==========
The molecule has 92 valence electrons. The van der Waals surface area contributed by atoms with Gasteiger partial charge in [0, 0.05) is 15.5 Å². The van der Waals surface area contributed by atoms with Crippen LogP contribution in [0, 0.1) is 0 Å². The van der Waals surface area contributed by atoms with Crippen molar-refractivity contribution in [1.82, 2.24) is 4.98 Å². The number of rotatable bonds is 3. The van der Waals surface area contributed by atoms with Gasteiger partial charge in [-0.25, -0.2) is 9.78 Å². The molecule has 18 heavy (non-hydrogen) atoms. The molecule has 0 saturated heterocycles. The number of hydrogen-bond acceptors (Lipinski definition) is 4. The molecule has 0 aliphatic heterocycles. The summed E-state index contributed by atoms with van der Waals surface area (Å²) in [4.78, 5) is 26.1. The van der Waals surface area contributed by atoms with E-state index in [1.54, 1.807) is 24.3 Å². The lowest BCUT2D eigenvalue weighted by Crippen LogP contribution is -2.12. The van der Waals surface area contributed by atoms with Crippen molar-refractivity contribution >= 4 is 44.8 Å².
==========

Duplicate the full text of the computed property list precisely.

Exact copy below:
The molecule has 92 valence electrons. The van der Waals surface area contributed by atoms with Gasteiger partial charge in [0, 0.05) is 15.5 Å². The van der Waals surface area contributed by atoms with Crippen LogP contribution in [0, 0.1) is 0 Å². The van der Waals surface area contributed by atoms with Crippen molar-refractivity contribution in [1.82, 2.24) is 4.98 Å². The number of rotatable bonds is 3. The van der Waals surface area contributed by atoms with Gasteiger partial charge in [-0.25, -0.2) is 9.78 Å². The molecule has 18 heavy (non-hydrogen) atoms. The molecule has 0 saturated heterocycles. The number of hydrogen-bond acceptors (Lipinski definition) is 4. The molecule has 0 aliphatic heterocycles. The summed E-state index contributed by atoms with van der Waals surface area (Å²) in [4.78, 5) is 26.1. The van der Waals surface area contributed by atoms with E-state index in [1.54, 1.807) is 24.3 Å². The lowest BCUT2D eigenvalue weighted by Crippen LogP contribution is -2.12. The van der Waals surface area contributed by atoms with Crippen molar-refractivity contribution >= 4 is 44.8 Å².